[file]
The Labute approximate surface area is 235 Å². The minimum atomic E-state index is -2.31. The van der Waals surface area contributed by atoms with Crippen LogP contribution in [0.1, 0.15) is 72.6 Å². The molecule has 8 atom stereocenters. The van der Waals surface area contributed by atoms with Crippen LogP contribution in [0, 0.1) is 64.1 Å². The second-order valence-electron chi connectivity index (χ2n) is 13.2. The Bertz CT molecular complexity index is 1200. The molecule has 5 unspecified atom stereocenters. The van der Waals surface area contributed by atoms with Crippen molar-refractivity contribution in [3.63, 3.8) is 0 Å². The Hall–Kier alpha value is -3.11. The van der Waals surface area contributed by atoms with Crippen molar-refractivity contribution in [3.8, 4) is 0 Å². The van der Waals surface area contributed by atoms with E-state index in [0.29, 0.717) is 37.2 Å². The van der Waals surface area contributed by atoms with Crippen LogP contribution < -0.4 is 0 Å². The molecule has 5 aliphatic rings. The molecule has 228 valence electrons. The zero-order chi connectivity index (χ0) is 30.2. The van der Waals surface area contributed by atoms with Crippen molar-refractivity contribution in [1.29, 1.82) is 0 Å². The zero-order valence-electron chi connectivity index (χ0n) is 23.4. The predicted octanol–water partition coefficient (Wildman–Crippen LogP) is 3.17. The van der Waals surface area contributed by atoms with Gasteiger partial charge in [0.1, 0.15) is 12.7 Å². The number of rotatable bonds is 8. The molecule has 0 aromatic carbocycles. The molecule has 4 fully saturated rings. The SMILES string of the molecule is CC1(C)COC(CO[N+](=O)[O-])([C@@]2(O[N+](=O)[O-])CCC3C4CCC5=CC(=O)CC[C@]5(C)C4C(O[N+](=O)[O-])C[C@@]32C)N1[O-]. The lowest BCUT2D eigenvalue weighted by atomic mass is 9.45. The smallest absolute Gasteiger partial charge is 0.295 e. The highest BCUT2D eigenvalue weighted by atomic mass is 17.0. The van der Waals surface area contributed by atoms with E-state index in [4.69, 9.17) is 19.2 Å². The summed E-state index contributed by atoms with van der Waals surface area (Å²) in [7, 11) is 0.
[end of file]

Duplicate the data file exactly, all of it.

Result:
The Labute approximate surface area is 235 Å². The minimum atomic E-state index is -2.31. The van der Waals surface area contributed by atoms with Crippen LogP contribution in [0.1, 0.15) is 72.6 Å². The molecule has 8 atom stereocenters. The van der Waals surface area contributed by atoms with Crippen LogP contribution in [0, 0.1) is 64.1 Å². The second-order valence-electron chi connectivity index (χ2n) is 13.2. The Bertz CT molecular complexity index is 1200. The molecule has 5 unspecified atom stereocenters. The van der Waals surface area contributed by atoms with Crippen molar-refractivity contribution in [3.63, 3.8) is 0 Å². The Hall–Kier alpha value is -3.11. The van der Waals surface area contributed by atoms with Crippen molar-refractivity contribution in [3.8, 4) is 0 Å². The van der Waals surface area contributed by atoms with E-state index in [0.29, 0.717) is 37.2 Å². The van der Waals surface area contributed by atoms with Crippen LogP contribution < -0.4 is 0 Å². The molecule has 5 aliphatic rings. The molecule has 228 valence electrons. The zero-order chi connectivity index (χ0) is 30.2. The van der Waals surface area contributed by atoms with Crippen molar-refractivity contribution in [1.29, 1.82) is 0 Å². The zero-order valence-electron chi connectivity index (χ0n) is 23.4. The predicted octanol–water partition coefficient (Wildman–Crippen LogP) is 3.17. The van der Waals surface area contributed by atoms with Gasteiger partial charge in [0.1, 0.15) is 12.7 Å². The number of rotatable bonds is 8. The molecule has 0 aromatic carbocycles. The molecule has 4 fully saturated rings. The SMILES string of the molecule is CC1(C)COC(CO[N+](=O)[O-])([C@@]2(O[N+](=O)[O-])CCC3C4CCC5=CC(=O)CC[C@]5(C)C4C(O[N+](=O)[O-])C[C@@]32C)N1[O-]. The lowest BCUT2D eigenvalue weighted by atomic mass is 9.45. The smallest absolute Gasteiger partial charge is 0.295 e. The highest BCUT2D eigenvalue weighted by atomic mass is 17.0. The van der Waals surface area contributed by atoms with E-state index in [4.69, 9.17) is 19.2 Å². The summed E-state index contributed by atoms with van der Waals surface area (Å²) in [7, 11) is 0.